The weird mystery of the flyby anomaly just got even weirder. Since the early 1990’s scientists and mission controllers have noticed that some spacecraft experience unexpected changes in speed during Earth-flybys. The unexplained variation is extremely small and has occurred as either speed gained or lost, but this variant is not predicted by fundamental physics. The anomaly doesn’t happen to every spacecraft but scientists were hoping to gain more insight into the anomaly when the Rosetta spacecraft swung by Earth on Nov. 13 to pick up a gravitational boost for its journey to rendezvous with a comet in 2014. However, in a major disappointment – which had deepened the mystery — the Rosetta spacecraft did not experience the flyby anomaly during this swingby of Earth, even though the same spacecraft did experience the anomaly when it flew by Earth 2005, but didn’t in 2007.
“It’s a mystery as to what is happening with these gravity events,” said Trevor Morley, lead flight dynamics specialist working on Rosetta. “Some studies have looked for answers in new interpretations of current physics. If this proves correct, it would be absolutely ground-breaking news.”
For the Earth swingbys where the anomaly has been detected, Morley said the main manifestation has been “the inability to get anything like a reasonable fit of an orbit to an arc of radiometric data that encompasses both the pre- and post-perigee (closest to the Earth) intervals.”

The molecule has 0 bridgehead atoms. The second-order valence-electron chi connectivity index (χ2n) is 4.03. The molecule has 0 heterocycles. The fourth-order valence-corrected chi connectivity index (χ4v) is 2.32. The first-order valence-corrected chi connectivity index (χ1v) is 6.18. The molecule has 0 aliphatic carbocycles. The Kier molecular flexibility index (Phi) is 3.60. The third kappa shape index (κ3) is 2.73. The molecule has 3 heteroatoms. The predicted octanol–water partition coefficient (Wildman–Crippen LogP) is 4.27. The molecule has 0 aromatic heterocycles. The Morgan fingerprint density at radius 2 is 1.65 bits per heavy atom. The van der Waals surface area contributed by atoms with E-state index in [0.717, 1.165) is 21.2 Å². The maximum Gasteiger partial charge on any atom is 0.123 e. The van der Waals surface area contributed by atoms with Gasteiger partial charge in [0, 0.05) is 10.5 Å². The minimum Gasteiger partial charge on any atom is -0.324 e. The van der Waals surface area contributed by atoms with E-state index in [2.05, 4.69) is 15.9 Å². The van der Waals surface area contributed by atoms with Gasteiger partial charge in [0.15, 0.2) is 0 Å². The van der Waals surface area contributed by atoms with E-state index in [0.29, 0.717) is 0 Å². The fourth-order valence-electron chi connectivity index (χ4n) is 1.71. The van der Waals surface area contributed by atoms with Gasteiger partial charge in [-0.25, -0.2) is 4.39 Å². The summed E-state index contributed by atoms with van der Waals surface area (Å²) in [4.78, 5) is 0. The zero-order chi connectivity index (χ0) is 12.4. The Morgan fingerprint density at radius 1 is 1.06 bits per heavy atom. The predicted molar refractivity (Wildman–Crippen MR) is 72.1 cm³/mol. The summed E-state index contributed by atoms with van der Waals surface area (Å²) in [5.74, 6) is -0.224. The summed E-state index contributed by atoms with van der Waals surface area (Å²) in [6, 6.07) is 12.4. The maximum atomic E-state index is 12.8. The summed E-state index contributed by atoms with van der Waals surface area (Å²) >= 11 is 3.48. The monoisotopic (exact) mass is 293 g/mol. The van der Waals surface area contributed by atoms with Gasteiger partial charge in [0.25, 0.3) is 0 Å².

For those cases when an anomaly has been seen, the change has been very slight, but noticeable. “In every case, a reasonable data fit could be established only by inserting an artificial velocity change along the direction of the orbital velocity in the vicinity of perigee,” Morley said.
For this flyby, the team made allowances for the software to estimate an impulsive maneuver at perigee, aligned along the orbital velocity. But after analyzing the radiometric data gathered by ESA and NASA ground stations, nothing anomalous was seen.
“The difference in the quality of the data fit was absolutely negligible,” Morley said. “For Rosetta’s third and final Earth swingby, there was no anomaly.”
Several ideas have been tossed around in an attempt to explain why the anomaly occurs, but no one has been able to pin the cause down as of yet.
Ideas range from tidal effects of the near-Earth environment, atmospheric drag, or the pressure of radiation emitted or reflected by the Earth, to much more extreme possibilities, such as dark matter, dark energy or previously unseen variations in General Relativity.
One American research team, led by ex-NASA scientist John Anderson, is even looking at the possibility that Earth’s rotation may be distorting space-time – the fundamental fabric of our Universe – more than expected, and affecting nearby spacecraft. But there is as yet no explanation how this could happen.
Plus no one can explain why some flybys experience the anomaly and others don’t.
The mystery continues!
Source: Rosetta Blog